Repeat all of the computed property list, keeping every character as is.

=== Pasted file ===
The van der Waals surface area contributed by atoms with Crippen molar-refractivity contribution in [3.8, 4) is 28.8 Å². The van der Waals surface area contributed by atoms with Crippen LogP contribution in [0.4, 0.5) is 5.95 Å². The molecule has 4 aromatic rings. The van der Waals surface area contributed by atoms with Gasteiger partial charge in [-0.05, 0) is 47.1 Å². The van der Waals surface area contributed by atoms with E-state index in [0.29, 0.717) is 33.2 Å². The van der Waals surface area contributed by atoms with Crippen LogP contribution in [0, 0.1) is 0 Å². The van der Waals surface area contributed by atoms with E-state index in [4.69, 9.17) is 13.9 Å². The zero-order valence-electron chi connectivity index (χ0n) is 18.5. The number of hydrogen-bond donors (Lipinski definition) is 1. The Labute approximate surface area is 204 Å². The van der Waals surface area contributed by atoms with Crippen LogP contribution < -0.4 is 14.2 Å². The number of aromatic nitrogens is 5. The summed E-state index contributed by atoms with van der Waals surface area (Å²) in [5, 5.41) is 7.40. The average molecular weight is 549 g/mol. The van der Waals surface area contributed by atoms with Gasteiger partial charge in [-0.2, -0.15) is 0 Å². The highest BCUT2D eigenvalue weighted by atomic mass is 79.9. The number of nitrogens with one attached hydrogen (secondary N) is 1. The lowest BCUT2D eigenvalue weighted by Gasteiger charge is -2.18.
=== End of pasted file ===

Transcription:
The van der Waals surface area contributed by atoms with Crippen molar-refractivity contribution in [3.8, 4) is 28.8 Å². The van der Waals surface area contributed by atoms with Crippen LogP contribution in [0.4, 0.5) is 5.95 Å². The molecule has 4 aromatic rings. The van der Waals surface area contributed by atoms with Gasteiger partial charge in [-0.05, 0) is 47.1 Å². The van der Waals surface area contributed by atoms with E-state index in [0.29, 0.717) is 33.2 Å². The van der Waals surface area contributed by atoms with Crippen LogP contribution in [0, 0.1) is 0 Å². The van der Waals surface area contributed by atoms with E-state index in [4.69, 9.17) is 13.9 Å². The zero-order valence-electron chi connectivity index (χ0n) is 18.5. The number of hydrogen-bond donors (Lipinski definition) is 1. The Labute approximate surface area is 204 Å². The van der Waals surface area contributed by atoms with Crippen LogP contribution < -0.4 is 14.2 Å². The number of aromatic nitrogens is 5. The summed E-state index contributed by atoms with van der Waals surface area (Å²) in [5, 5.41) is 7.40. The average molecular weight is 549 g/mol. The van der Waals surface area contributed by atoms with Gasteiger partial charge in [-0.2, -0.15) is 0 Å². The highest BCUT2D eigenvalue weighted by atomic mass is 79.9. The number of nitrogens with one attached hydrogen (secondary N) is 1. The lowest BCUT2D eigenvalue weighted by Gasteiger charge is -2.18.